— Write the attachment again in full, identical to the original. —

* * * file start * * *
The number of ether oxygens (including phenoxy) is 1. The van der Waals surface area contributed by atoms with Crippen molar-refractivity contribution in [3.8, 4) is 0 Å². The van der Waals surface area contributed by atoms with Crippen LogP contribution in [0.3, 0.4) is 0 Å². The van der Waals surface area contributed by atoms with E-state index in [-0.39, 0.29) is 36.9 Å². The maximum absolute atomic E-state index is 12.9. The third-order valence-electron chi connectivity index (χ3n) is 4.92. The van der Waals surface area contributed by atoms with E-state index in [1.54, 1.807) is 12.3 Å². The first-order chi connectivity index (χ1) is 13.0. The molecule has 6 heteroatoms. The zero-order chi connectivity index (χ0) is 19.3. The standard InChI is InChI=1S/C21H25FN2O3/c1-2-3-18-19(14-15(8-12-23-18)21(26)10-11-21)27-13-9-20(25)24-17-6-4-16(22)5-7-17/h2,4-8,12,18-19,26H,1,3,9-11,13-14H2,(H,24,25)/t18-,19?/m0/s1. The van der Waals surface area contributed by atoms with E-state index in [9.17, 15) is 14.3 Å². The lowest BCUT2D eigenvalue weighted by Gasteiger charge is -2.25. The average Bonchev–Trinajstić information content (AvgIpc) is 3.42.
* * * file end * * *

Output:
The number of ether oxygens (including phenoxy) is 1. The van der Waals surface area contributed by atoms with Crippen molar-refractivity contribution in [3.8, 4) is 0 Å². The van der Waals surface area contributed by atoms with Crippen LogP contribution in [0.3, 0.4) is 0 Å². The van der Waals surface area contributed by atoms with E-state index in [-0.39, 0.29) is 36.9 Å². The maximum absolute atomic E-state index is 12.9. The third-order valence-electron chi connectivity index (χ3n) is 4.92. The van der Waals surface area contributed by atoms with E-state index in [1.54, 1.807) is 12.3 Å². The first-order chi connectivity index (χ1) is 13.0. The molecule has 6 heteroatoms. The zero-order chi connectivity index (χ0) is 19.3. The standard InChI is InChI=1S/C21H25FN2O3/c1-2-3-18-19(14-15(8-12-23-18)21(26)10-11-21)27-13-9-20(25)24-17-6-4-16(22)5-7-17/h2,4-8,12,18-19,26H,1,3,9-11,13-14H2,(H,24,25)/t18-,19?/m0/s1. The van der Waals surface area contributed by atoms with E-state index in [9.17, 15) is 14.3 Å². The lowest BCUT2D eigenvalue weighted by Gasteiger charge is -2.25. The average Bonchev–Trinajstić information content (AvgIpc) is 3.42.